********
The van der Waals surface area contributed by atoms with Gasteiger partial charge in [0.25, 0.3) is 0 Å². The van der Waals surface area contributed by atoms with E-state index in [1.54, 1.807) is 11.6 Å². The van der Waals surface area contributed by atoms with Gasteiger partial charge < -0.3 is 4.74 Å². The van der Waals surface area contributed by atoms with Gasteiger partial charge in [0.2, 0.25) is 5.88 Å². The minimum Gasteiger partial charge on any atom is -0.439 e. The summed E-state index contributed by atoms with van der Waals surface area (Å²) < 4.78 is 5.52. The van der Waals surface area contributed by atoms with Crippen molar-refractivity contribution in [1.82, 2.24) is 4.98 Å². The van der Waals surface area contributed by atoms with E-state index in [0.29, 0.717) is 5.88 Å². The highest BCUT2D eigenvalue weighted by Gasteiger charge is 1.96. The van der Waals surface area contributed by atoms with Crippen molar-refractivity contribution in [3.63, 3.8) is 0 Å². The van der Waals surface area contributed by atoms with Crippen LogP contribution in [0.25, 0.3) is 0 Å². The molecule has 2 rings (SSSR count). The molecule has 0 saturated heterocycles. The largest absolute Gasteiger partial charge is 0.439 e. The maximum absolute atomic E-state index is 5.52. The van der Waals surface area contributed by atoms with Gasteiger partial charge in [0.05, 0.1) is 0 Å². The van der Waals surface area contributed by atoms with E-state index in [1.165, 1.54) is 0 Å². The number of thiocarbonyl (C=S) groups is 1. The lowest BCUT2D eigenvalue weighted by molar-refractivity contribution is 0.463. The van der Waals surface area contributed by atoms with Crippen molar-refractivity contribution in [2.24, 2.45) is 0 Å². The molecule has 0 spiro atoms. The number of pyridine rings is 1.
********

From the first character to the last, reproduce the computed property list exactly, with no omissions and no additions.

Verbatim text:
The van der Waals surface area contributed by atoms with Gasteiger partial charge in [0.25, 0.3) is 0 Å². The van der Waals surface area contributed by atoms with E-state index in [1.54, 1.807) is 11.6 Å². The van der Waals surface area contributed by atoms with Gasteiger partial charge < -0.3 is 4.74 Å². The van der Waals surface area contributed by atoms with Gasteiger partial charge in [0.2, 0.25) is 5.88 Å². The minimum Gasteiger partial charge on any atom is -0.439 e. The summed E-state index contributed by atoms with van der Waals surface area (Å²) < 4.78 is 5.52. The van der Waals surface area contributed by atoms with Crippen molar-refractivity contribution in [1.82, 2.24) is 4.98 Å². The van der Waals surface area contributed by atoms with E-state index in [0.29, 0.717) is 5.88 Å². The highest BCUT2D eigenvalue weighted by Gasteiger charge is 1.96. The van der Waals surface area contributed by atoms with Crippen molar-refractivity contribution in [3.63, 3.8) is 0 Å². The van der Waals surface area contributed by atoms with Crippen LogP contribution in [0.25, 0.3) is 0 Å². The molecule has 2 rings (SSSR count). The molecule has 0 saturated heterocycles. The largest absolute Gasteiger partial charge is 0.439 e. The maximum absolute atomic E-state index is 5.52. The van der Waals surface area contributed by atoms with Gasteiger partial charge in [0.05, 0.1) is 0 Å². The van der Waals surface area contributed by atoms with E-state index in [1.165, 1.54) is 0 Å². The number of thiocarbonyl (C=S) groups is 1. The lowest BCUT2D eigenvalue weighted by molar-refractivity contribution is 0.463. The van der Waals surface area contributed by atoms with Crippen molar-refractivity contribution in [2.24, 2.45) is 0 Å². The molecule has 0 spiro atoms. The number of pyridine rings is 1.